But … I was mostly happy to accept these incongruities and enjoy the time traveling. Until we got to the spaceship. Setting act three in outer space – with Strauss music – could have been inspired by the Stanley Kubrick movie classic 2001: A Space Odyssey in which The Blue Danube waltz makes a memorable appearance. (As does Also sprach Zarathustra by the other Strauss.)
This space station at DOB was nowhere near as stylish or polished as what sci-fi fans are accustomed to. And the costumes for these operetta astronauts were also not on the stylish side. Anyone who recently saw Star Wars, Guardians of the Galaxy or anything of the sort knows that a prison in space offers more potential. (And that includes weird behind-the-scenes monsters.) Add to this a robot (Florian Teichtmeister) with a mostly re-written text that is only moderately funny.
Okay, so I sat there and thought: why not, there are some note-worthy ideas that offer new perspectives. But then, at the very end, we traveled back in time for the finale, with Also sprach Zarathustra. (I guess Mr. Runnicles couldn’t resist that one.) But this flash back to the 1870s was done in such an amateurish way that it was painful to watch. It got even worse, sadly, when the operetta finished and for the applause a Strauss gallop was utilized that did not work well as exit music. (It seems that many in the audience weren’t sure whether the show was over or not, while the soloists already came out to take their bows.)
The reviews for this production were mostly positive, after it premiered on 28 April. The applause this week was mostly friendly, too. And as I said, the house was full. On the one hand, there was a noticeably older audience in some remarkable outfits (and hair styles) that I hadn’t seen since the Eighties. On the other hand, school classes seem to have been dragged to see this. I wondered what they thought of the space ship scenes – or the whole performance.
Musically, the evening was as standard and uninspired as the choice of title itself. Mr. Runnicles did not exactly make the Johann Strauss score sparkle in any way. There were various embarrassing moments in the orchestra, with wrong notes, but most disturbing was the general lack of joie de vivre. And the singing was only okay, never brilliant. No stand-out performances, even though everyone was in possession of good voices: Thomas Blondelle (Gabriel von Eisenstein), Enea Scala (Alfred), Adele (Meechot Marrero), Thomas Lehman (Dr. Falke), Markus Brück (Frank), Jörg Schörner (Dr. Blind).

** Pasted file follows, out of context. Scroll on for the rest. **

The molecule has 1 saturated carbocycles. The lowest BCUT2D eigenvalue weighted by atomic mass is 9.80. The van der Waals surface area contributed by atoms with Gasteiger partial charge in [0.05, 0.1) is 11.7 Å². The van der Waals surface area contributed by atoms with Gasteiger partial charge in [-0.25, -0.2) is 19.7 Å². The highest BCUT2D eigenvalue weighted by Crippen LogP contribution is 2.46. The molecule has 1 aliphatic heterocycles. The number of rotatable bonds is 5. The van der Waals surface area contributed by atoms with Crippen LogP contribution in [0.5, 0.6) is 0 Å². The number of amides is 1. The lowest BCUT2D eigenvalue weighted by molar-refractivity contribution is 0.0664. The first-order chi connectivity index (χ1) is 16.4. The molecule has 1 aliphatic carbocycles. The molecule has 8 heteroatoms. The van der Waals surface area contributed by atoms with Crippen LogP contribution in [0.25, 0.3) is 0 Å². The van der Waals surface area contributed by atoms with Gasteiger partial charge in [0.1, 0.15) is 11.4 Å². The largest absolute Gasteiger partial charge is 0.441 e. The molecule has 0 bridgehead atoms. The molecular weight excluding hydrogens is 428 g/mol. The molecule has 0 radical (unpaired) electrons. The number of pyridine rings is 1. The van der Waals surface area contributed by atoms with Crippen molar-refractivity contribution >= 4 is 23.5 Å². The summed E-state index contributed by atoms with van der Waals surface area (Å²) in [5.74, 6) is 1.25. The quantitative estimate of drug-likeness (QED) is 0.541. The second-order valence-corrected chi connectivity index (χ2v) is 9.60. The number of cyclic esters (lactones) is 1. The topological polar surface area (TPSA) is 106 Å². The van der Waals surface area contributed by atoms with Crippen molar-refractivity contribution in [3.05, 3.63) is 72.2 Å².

In terms of pure stage presence, Annette Dasch was the center of attention. She sounded okay, much better than the last time I heard her with Mozart at Staatsoper Unter den Linden, but considering how many star sopranos have sung this role, her interpretation cannot compare favorably with any of them. She struggled with her czardas, and some of the other coloratura moments. And in the low parlando bits she was hardly audible. (Always a problem with operetta in a house of this size.) But at least Miss Dasch had charisma. And she used it to lift the production off the ground as best as she could.
Music critic Manuel Brug, who took me with him to see this Fledermaus, posted this comment on Facebook afterwards: “If you want to torture yourself with a first class operetta execution then see Fledermaus at Deutsche Oper! Boring conductor. Senseless, humourless, glamourless, directed by Rolando Villazon. A nightmare with Annette Dasch as horror diva. Average age of public: 110.”
I guess that says it all. Whether you’ll enjoy this staging – which is playing for New Year’s Eve 2018 – depends on whether you feel you belong to this audience group, or not. Luckily, Berlin has a great variety of alternative options right now. And if you’re truly hungry for a good Fledermaus, grab your Karajan or Clemens Krauss recordings. I know they are both problematic because of their political/ideological backgrounds, but at least you can enjoy Hilde Güden or Elisabeth Schwarzkopf as Rosalinde, plus all the rest. These ensembles offer a ‘traditional’ level of artistry that’s absent from this new Berlin production. Just having a famous tenor direct an operetta – but not sing in it – doesn’t guarantee a hit. But it’s obvious that there is an audience for this – and they’ll take a Fledermaus any which way they get it served, as long as they don’t have to go to Neuköllner Oper in ‘dangerous’ Neukölln (and watch the piece set in a Swedish sauna), or to Komische Oper with all the queer things happening there.
For more information about cast, production team, and performance dates, click here.